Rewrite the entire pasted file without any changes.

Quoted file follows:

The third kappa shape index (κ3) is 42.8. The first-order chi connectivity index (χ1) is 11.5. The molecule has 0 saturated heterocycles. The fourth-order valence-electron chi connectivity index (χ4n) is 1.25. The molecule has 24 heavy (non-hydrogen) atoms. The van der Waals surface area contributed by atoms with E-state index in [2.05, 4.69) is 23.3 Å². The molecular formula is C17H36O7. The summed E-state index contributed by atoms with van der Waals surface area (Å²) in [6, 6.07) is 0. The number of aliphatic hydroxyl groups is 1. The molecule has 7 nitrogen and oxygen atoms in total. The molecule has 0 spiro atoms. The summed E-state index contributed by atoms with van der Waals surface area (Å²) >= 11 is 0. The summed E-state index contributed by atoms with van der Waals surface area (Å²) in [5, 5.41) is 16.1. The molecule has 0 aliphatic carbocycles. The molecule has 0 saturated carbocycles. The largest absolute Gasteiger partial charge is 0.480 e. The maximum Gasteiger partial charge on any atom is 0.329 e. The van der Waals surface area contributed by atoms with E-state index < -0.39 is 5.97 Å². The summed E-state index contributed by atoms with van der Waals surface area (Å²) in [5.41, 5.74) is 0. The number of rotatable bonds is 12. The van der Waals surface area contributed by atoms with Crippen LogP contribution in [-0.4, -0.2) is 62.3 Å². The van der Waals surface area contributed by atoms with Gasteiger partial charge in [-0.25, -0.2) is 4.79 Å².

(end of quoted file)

The third kappa shape index (κ3) is 42.8. The first-order chi connectivity index (χ1) is 11.5. The molecule has 0 saturated heterocycles. The fourth-order valence-electron chi connectivity index (χ4n) is 1.25. The molecule has 24 heavy (non-hydrogen) atoms. The van der Waals surface area contributed by atoms with E-state index in [2.05, 4.69) is 23.3 Å². The molecular formula is C17H36O7. The summed E-state index contributed by atoms with van der Waals surface area (Å²) in [6, 6.07) is 0. The number of aliphatic hydroxyl groups is 1. The molecule has 7 nitrogen and oxygen atoms in total. The molecule has 0 spiro atoms. The summed E-state index contributed by atoms with van der Waals surface area (Å²) >= 11 is 0. The summed E-state index contributed by atoms with van der Waals surface area (Å²) in [5, 5.41) is 16.1. The molecule has 0 aliphatic carbocycles. The molecule has 0 saturated carbocycles. The largest absolute Gasteiger partial charge is 0.480 e. The maximum Gasteiger partial charge on any atom is 0.329 e. The van der Waals surface area contributed by atoms with E-state index < -0.39 is 5.97 Å². The summed E-state index contributed by atoms with van der Waals surface area (Å²) in [5.41, 5.74) is 0. The number of rotatable bonds is 12. The van der Waals surface area contributed by atoms with Crippen LogP contribution in [-0.4, -0.2) is 62.3 Å². The van der Waals surface area contributed by atoms with Gasteiger partial charge in [-0.25, -0.2) is 4.79 Å².